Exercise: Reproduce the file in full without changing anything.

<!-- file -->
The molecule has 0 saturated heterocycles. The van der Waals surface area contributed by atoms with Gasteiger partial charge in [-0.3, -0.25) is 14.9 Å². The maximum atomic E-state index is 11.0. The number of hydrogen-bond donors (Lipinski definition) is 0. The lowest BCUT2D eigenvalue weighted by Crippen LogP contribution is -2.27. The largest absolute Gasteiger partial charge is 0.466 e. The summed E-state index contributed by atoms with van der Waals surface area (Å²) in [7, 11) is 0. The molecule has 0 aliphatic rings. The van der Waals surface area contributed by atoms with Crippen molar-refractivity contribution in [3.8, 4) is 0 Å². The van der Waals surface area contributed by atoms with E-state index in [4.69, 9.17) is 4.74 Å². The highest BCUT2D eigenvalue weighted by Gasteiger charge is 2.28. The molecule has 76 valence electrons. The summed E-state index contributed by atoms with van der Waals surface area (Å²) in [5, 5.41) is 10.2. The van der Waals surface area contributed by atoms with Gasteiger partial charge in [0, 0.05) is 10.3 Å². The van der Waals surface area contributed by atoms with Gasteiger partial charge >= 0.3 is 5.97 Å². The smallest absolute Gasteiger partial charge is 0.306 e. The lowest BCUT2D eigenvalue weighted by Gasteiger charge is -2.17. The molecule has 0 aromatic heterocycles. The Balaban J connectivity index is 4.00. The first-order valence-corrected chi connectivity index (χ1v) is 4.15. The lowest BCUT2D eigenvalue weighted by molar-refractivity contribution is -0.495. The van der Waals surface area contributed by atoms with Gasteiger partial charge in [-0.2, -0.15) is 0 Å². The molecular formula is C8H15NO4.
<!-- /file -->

The molecule has 0 saturated heterocycles. The van der Waals surface area contributed by atoms with Gasteiger partial charge in [-0.3, -0.25) is 14.9 Å². The maximum atomic E-state index is 11.0. The number of hydrogen-bond donors (Lipinski definition) is 0. The lowest BCUT2D eigenvalue weighted by Crippen LogP contribution is -2.27. The largest absolute Gasteiger partial charge is 0.466 e. The summed E-state index contributed by atoms with van der Waals surface area (Å²) in [7, 11) is 0. The molecule has 0 aliphatic rings. The van der Waals surface area contributed by atoms with Crippen molar-refractivity contribution in [3.8, 4) is 0 Å². The van der Waals surface area contributed by atoms with E-state index in [4.69, 9.17) is 4.74 Å². The highest BCUT2D eigenvalue weighted by Gasteiger charge is 2.28. The molecule has 76 valence electrons. The summed E-state index contributed by atoms with van der Waals surface area (Å²) in [5, 5.41) is 10.2. The van der Waals surface area contributed by atoms with Gasteiger partial charge in [0, 0.05) is 10.3 Å². The van der Waals surface area contributed by atoms with Gasteiger partial charge >= 0.3 is 5.97 Å². The smallest absolute Gasteiger partial charge is 0.306 e. The lowest BCUT2D eigenvalue weighted by Gasteiger charge is -2.17. The molecule has 0 aromatic heterocycles. The Balaban J connectivity index is 4.00. The first-order valence-corrected chi connectivity index (χ1v) is 4.15. The lowest BCUT2D eigenvalue weighted by molar-refractivity contribution is -0.495. The van der Waals surface area contributed by atoms with Gasteiger partial charge in [-0.2, -0.15) is 0 Å². The molecular formula is C8H15NO4.